Accumulating evidence suggests that combination therapy with IVIg and high-dose methylprednisolone is more effective than IVIg alone in patients with GBS [9]. If we accept the premise that BBE, GBS and MFS form part of a continuous pathological spectrum with variable central and peripheral nervous system involvement, it might be reasonable to initiate IVIg and methylprednisolone combination therapy for BBE, particularly as BBE may represent the severe end of this spectrum. Combination therapy with IVIg and methylprednisolone is now recommended for patients with BBE by Japanese guidelines [10]. However, randomized controlled trials have not yet been performed, and further studies are necessary to establish a standard treatment for BBE. The mechanisms underlying the efficacy of IVIg in demyelinating disease, such as GBS and BBE, is unclear. The results of two early trials on GBS [11,12] showed no benefit of treatment with low or high-dose prednisolone. Although several mechanisms have been proposed for the beneficial effects of steroids for demyelinating diseases, including the inhibition of inflammatory reactions and decreasing endoneurial pressure and edema, the exact mechanism is unknown [13-15].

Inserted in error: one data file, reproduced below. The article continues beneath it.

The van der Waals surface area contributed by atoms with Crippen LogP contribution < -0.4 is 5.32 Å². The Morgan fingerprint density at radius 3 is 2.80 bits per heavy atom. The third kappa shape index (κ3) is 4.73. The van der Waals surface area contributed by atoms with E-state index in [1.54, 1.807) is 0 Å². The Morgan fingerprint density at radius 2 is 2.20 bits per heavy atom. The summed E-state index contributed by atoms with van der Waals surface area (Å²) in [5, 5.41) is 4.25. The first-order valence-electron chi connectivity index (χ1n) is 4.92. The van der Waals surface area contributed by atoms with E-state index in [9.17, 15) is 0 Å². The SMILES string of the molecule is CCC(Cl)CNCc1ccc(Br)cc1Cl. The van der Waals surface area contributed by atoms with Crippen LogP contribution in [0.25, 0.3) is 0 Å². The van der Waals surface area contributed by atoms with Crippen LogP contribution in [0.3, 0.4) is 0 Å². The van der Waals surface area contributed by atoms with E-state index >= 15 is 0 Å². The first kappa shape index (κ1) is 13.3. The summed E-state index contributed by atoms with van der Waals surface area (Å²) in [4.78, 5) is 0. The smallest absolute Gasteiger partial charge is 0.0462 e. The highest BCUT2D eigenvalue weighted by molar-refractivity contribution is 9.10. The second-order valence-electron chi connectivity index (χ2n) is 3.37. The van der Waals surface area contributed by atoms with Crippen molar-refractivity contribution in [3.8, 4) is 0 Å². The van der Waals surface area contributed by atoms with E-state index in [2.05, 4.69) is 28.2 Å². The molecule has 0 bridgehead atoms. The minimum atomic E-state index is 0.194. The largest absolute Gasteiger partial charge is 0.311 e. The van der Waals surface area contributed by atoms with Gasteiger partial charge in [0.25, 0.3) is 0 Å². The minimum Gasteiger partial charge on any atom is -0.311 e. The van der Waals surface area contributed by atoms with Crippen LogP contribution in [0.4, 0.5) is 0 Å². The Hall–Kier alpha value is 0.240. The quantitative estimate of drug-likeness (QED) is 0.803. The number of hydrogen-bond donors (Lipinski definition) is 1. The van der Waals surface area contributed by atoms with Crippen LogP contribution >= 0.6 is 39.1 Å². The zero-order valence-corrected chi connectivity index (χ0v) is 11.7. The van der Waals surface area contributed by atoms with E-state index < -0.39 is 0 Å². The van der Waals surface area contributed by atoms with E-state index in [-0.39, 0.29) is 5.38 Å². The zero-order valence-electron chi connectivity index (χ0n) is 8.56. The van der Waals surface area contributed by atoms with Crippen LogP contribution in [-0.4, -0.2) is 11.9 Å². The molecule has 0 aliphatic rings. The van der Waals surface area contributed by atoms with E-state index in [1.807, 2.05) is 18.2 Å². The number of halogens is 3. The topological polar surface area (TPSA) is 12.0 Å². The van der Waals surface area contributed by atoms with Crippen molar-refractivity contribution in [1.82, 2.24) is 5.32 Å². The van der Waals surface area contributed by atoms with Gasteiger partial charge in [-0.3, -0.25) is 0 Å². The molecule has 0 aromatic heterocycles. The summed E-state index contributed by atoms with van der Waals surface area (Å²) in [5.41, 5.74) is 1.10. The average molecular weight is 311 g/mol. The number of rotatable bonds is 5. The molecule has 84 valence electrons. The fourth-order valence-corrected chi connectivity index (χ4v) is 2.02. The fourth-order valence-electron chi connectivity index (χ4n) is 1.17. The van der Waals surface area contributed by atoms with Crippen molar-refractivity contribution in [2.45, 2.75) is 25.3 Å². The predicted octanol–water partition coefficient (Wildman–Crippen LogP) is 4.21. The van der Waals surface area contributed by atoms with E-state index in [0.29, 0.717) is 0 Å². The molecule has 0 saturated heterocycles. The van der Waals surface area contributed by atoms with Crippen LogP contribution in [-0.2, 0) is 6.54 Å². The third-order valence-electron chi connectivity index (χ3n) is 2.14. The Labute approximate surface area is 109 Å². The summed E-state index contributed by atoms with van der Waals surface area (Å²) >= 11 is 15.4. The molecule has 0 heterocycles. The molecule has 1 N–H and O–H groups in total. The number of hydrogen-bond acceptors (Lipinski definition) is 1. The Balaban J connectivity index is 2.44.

IVIg therapy for BBE negative for anti-ganglioside antibodies has been reported by several authors, but the effects varied [16,17]. As a first line treatment for antibody-positive BBE, Tagawa et al. recommended plasma exchange rather than IAPP, because the ability of IAPP to remove anti-ganglioside IgGs and IgMs is inferior to that of plasma exchange [18]. To the best of our knowledge, there is no information on the difference in efficacy of combination therapy for BBE patients with antiganglioside antibodies versus those without. It is reasonable to recommend combination therapy with IVIg and prednisolone or plasma exchange for BBE patients with unknown target antibodies. IAPP should be considered only when anti-ganglioside antibodies are detected. Further studies are necessary to establish a treatment for antiganglioside antibody-negative BBE patients.